Just bought a 1989 Chevy 3500 dually, 354, 60k miles runs great. Steel flatbed with a 5th wheel attachment and a great bumper for a hitch. The tires are good. Was gonna start with a small Dodge Dakota, but it was pricey and I bought this one for $1600. Any suggestions on first steps? Just getting started!
buy the book, and hey… welcome to the site
Start collecting parts, depending on how much you want to spend you might consider having sheet metal rolled instead of using barrels. With sheet metal you would have bolt together flanges. Would make it easier if you need to take apart for repair some time.
Good Morning Harold,
I see you have found all the videos for the construction so I would look those over good
The videos are for gasifying a small truck. If you will be gasifying a bigger truck you may want to scale up somewhat but you may be limited on the scale because of the containers that are available.
A truck your size and the gasifier that we have designed will work OK for around the farm use but will be under powered for on the road 60 mph and above.
I realize one has to use what he has but for my use I really like the multiport fuel injection systems.
You may want to follow David Orrell post. He is building a truck about the size of yours
Hi Harold, welcome here!
That’s a big truck you picked out. It won’t be a speed demon, but it will run down the road just fine. What are your plans for the truck?
Chris, I would like to pull a 5th wheel and do some traveling. I have a supply of sheet steel does thing have to be round. I have a plasma cutter and a good welding equpiment. I reading on the site and trying understand how it works. Also Indiana is good place for me as i am near St. Louis. I am a retired Elec. and worked construction part of life. I have worked with My hands a lot but this all very knew to me
Hello Mr. Harold,
Let me start with the question I think I can answer the easiest.
The fire tube must be round.
The fire tube housing will work best if it is also round.
On the rest of the gasifier I see no reason that it needs to be round.
There will be more flexing with flat material but I see no problem with that. My drum lids flex with each acceleration.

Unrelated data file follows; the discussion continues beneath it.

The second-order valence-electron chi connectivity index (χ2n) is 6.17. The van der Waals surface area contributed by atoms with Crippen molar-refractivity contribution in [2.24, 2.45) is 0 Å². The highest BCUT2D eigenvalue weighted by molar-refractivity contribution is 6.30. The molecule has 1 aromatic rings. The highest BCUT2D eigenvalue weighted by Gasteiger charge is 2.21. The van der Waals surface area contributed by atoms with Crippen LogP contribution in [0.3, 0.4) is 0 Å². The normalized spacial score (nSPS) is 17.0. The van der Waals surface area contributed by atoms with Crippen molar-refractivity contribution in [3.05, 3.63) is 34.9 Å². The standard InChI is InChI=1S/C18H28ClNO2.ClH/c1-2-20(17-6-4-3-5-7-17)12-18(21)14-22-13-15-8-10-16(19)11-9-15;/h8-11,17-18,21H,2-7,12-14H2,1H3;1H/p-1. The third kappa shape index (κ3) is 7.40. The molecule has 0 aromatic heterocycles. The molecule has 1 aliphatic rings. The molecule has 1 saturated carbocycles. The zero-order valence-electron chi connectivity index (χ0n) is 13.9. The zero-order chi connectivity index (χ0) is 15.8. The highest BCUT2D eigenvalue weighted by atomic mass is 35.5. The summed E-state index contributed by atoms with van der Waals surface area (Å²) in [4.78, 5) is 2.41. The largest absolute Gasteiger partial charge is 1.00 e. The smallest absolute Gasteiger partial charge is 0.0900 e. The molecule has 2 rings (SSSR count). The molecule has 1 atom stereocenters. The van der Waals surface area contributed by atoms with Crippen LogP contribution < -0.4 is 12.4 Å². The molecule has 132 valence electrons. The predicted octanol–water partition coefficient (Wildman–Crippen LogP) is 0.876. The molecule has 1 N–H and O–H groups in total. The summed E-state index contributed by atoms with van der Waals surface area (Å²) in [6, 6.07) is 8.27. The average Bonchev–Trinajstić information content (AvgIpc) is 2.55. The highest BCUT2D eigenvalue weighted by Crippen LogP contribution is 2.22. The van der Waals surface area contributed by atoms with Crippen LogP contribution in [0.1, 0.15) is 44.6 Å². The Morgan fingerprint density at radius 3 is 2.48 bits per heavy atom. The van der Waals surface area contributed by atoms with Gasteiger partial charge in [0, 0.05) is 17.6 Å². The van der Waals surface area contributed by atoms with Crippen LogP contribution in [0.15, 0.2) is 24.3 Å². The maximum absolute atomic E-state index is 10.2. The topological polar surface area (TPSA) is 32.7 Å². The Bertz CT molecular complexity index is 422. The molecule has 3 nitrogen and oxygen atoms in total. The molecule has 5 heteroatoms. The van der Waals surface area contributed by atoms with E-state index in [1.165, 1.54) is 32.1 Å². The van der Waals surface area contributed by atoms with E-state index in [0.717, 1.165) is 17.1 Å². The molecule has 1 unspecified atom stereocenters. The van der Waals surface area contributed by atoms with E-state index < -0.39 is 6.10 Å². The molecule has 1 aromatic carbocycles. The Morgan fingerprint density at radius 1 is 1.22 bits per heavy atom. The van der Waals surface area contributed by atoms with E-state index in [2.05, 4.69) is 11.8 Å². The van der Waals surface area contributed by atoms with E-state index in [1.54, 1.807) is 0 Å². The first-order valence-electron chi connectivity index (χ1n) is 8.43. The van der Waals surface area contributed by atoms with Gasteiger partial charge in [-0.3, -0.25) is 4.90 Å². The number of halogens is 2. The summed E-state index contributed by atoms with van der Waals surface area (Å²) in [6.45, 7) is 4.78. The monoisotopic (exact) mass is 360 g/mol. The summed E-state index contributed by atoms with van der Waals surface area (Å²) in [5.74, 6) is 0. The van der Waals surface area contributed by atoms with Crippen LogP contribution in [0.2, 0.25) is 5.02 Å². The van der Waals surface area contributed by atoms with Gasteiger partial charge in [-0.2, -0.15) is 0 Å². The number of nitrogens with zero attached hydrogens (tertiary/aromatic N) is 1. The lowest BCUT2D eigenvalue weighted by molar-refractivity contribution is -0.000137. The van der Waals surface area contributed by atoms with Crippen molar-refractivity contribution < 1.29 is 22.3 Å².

The gasifier must be made so it can be sealed at each connection.
Freezing condensate will have less stress on round material in a horizontal position.
The part of the question I may not be able to answerer is if you will be satisfied with the truck for it’s intended use.
A gasified vehicle works real well if you are using it in a given radius around home (wood pile)
A truck that size pulling a trailer is going to use a lot of wood.
I’m sure one can scale up a gasifier to produce enough gas but now comes the motor size and will it be big enough to utilize the gas.
A motor running on woodgas vs gasoline is like us eating cotton candy vs a sugar cube.
I hope I am not discouraging you but I wouldn’t want you to build a truck and it not perform as you hoped.
Just as an example my dakota works great on the road and has ample power all but for the steepest mountains. This video shows the dakota on gasoline going 0-95 in 20 seconds.
If one is planning a truck and trailer prospect working well at highway speeds on wood gas it would also need to have similar speeds as the video.
Again Harold, not trying to discourage but not wanting you to be disappointed.
I think your truck would work fine around home but not sure on the road pulling a trailer.
Here is a link with some more info. on sheet metal construction I have been using this design for a few years now and it is working good.
Good Luck with your new build. Sean